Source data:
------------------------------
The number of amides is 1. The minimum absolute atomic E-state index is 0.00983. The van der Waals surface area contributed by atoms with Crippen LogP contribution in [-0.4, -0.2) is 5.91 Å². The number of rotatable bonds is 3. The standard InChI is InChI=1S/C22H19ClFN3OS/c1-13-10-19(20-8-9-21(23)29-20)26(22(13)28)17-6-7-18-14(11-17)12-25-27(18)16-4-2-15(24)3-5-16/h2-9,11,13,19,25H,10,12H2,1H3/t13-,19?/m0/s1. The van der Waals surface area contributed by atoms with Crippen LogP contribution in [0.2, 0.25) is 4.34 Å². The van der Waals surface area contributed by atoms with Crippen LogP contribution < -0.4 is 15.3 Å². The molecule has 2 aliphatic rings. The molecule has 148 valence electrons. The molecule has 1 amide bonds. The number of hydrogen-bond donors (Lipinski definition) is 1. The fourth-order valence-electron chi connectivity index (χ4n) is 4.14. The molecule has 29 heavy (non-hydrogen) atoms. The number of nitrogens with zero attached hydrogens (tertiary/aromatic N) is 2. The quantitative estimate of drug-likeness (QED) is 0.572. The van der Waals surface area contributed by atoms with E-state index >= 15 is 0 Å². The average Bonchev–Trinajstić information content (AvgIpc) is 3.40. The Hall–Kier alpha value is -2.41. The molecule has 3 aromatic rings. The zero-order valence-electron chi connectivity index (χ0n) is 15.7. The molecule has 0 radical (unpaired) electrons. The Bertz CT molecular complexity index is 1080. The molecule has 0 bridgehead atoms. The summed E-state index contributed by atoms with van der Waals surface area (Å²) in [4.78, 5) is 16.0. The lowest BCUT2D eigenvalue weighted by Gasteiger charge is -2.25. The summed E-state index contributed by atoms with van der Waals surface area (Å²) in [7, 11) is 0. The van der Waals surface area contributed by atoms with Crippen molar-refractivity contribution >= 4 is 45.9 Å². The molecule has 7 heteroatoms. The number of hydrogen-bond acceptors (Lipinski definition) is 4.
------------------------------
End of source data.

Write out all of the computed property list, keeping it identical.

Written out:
The number of amides is 1. The minimum absolute atomic E-state index is 0.00983. The van der Waals surface area contributed by atoms with Crippen LogP contribution in [-0.4, -0.2) is 5.91 Å². The number of rotatable bonds is 3. The standard InChI is InChI=1S/C22H19ClFN3OS/c1-13-10-19(20-8-9-21(23)29-20)26(22(13)28)17-6-7-18-14(11-17)12-25-27(18)16-4-2-15(24)3-5-16/h2-9,11,13,19,25H,10,12H2,1H3/t13-,19?/m0/s1. The van der Waals surface area contributed by atoms with Crippen LogP contribution in [0.2, 0.25) is 4.34 Å². The van der Waals surface area contributed by atoms with Crippen LogP contribution < -0.4 is 15.3 Å². The molecule has 2 aliphatic rings. The molecule has 148 valence electrons. The molecule has 1 amide bonds. The number of hydrogen-bond donors (Lipinski definition) is 1. The fourth-order valence-electron chi connectivity index (χ4n) is 4.14. The molecule has 29 heavy (non-hydrogen) atoms. The number of nitrogens with zero attached hydrogens (tertiary/aromatic N) is 2. The quantitative estimate of drug-likeness (QED) is 0.572. The van der Waals surface area contributed by atoms with E-state index >= 15 is 0 Å². The average Bonchev–Trinajstić information content (AvgIpc) is 3.40. The Hall–Kier alpha value is -2.41. The molecule has 3 aromatic rings. The zero-order valence-electron chi connectivity index (χ0n) is 15.7. The molecule has 0 radical (unpaired) electrons. The Bertz CT molecular complexity index is 1080. The molecule has 0 bridgehead atoms. The summed E-state index contributed by atoms with van der Waals surface area (Å²) in [4.78, 5) is 16.0. The lowest BCUT2D eigenvalue weighted by Gasteiger charge is -2.25. The summed E-state index contributed by atoms with van der Waals surface area (Å²) in [7, 11) is 0. The van der Waals surface area contributed by atoms with Crippen molar-refractivity contribution >= 4 is 45.9 Å². The molecule has 7 heteroatoms. The number of hydrogen-bond acceptors (Lipinski definition) is 4.